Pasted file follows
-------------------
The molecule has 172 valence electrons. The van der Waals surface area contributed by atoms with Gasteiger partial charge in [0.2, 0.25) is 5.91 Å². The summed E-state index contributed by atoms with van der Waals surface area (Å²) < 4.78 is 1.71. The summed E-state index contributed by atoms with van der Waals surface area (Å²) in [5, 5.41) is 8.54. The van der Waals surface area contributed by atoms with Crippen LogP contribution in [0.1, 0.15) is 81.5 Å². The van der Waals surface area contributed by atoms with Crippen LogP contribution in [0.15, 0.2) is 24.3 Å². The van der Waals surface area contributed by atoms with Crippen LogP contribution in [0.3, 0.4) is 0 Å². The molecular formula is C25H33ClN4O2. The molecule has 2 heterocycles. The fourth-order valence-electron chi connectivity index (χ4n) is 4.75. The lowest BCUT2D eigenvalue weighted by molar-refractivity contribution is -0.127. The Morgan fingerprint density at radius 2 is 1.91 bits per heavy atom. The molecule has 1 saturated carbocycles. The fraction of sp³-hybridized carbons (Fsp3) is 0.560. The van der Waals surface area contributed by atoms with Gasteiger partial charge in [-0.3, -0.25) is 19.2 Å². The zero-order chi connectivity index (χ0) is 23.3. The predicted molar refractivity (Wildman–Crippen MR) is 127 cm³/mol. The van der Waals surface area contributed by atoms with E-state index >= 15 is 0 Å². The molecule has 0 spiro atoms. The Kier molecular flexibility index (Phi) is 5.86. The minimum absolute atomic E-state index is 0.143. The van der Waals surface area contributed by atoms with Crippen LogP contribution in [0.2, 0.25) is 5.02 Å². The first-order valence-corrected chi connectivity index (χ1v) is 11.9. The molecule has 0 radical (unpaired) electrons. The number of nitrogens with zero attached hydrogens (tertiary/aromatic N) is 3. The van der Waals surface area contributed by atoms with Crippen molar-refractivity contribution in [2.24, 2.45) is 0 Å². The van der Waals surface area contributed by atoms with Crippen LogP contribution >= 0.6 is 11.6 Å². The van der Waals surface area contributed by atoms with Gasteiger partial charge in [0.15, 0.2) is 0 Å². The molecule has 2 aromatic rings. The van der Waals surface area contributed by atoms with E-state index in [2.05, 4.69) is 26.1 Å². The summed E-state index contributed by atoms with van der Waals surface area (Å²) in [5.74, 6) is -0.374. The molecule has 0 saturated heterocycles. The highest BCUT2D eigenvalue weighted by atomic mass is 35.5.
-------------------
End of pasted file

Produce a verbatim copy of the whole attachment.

The molecule has 172 valence electrons. The van der Waals surface area contributed by atoms with Gasteiger partial charge in [0.2, 0.25) is 5.91 Å². The summed E-state index contributed by atoms with van der Waals surface area (Å²) < 4.78 is 1.71. The summed E-state index contributed by atoms with van der Waals surface area (Å²) in [5, 5.41) is 8.54. The van der Waals surface area contributed by atoms with Crippen LogP contribution in [0.1, 0.15) is 81.5 Å². The van der Waals surface area contributed by atoms with Crippen LogP contribution in [0.15, 0.2) is 24.3 Å². The van der Waals surface area contributed by atoms with Crippen LogP contribution in [0.3, 0.4) is 0 Å². The molecular formula is C25H33ClN4O2. The molecule has 2 heterocycles. The fourth-order valence-electron chi connectivity index (χ4n) is 4.75. The lowest BCUT2D eigenvalue weighted by molar-refractivity contribution is -0.127. The Morgan fingerprint density at radius 2 is 1.91 bits per heavy atom. The molecule has 1 saturated carbocycles. The fraction of sp³-hybridized carbons (Fsp3) is 0.560. The van der Waals surface area contributed by atoms with Gasteiger partial charge in [-0.3, -0.25) is 19.2 Å². The zero-order chi connectivity index (χ0) is 23.3. The predicted molar refractivity (Wildman–Crippen MR) is 127 cm³/mol. The van der Waals surface area contributed by atoms with E-state index >= 15 is 0 Å². The molecule has 0 spiro atoms. The Kier molecular flexibility index (Phi) is 5.86. The minimum absolute atomic E-state index is 0.143. The van der Waals surface area contributed by atoms with Crippen LogP contribution in [0.2, 0.25) is 5.02 Å². The first-order valence-corrected chi connectivity index (χ1v) is 11.9. The molecule has 0 radical (unpaired) electrons. The number of nitrogens with zero attached hydrogens (tertiary/aromatic N) is 3. The van der Waals surface area contributed by atoms with Crippen molar-refractivity contribution in [2.24, 2.45) is 0 Å². The van der Waals surface area contributed by atoms with Crippen LogP contribution >= 0.6 is 11.6 Å². The van der Waals surface area contributed by atoms with Gasteiger partial charge in [0.15, 0.2) is 0 Å². The molecule has 2 aromatic rings. The van der Waals surface area contributed by atoms with E-state index in [2.05, 4.69) is 26.1 Å². The summed E-state index contributed by atoms with van der Waals surface area (Å²) in [5.74, 6) is -0.374. The molecule has 0 saturated heterocycles. The highest BCUT2D eigenvalue weighted by atomic mass is 35.5.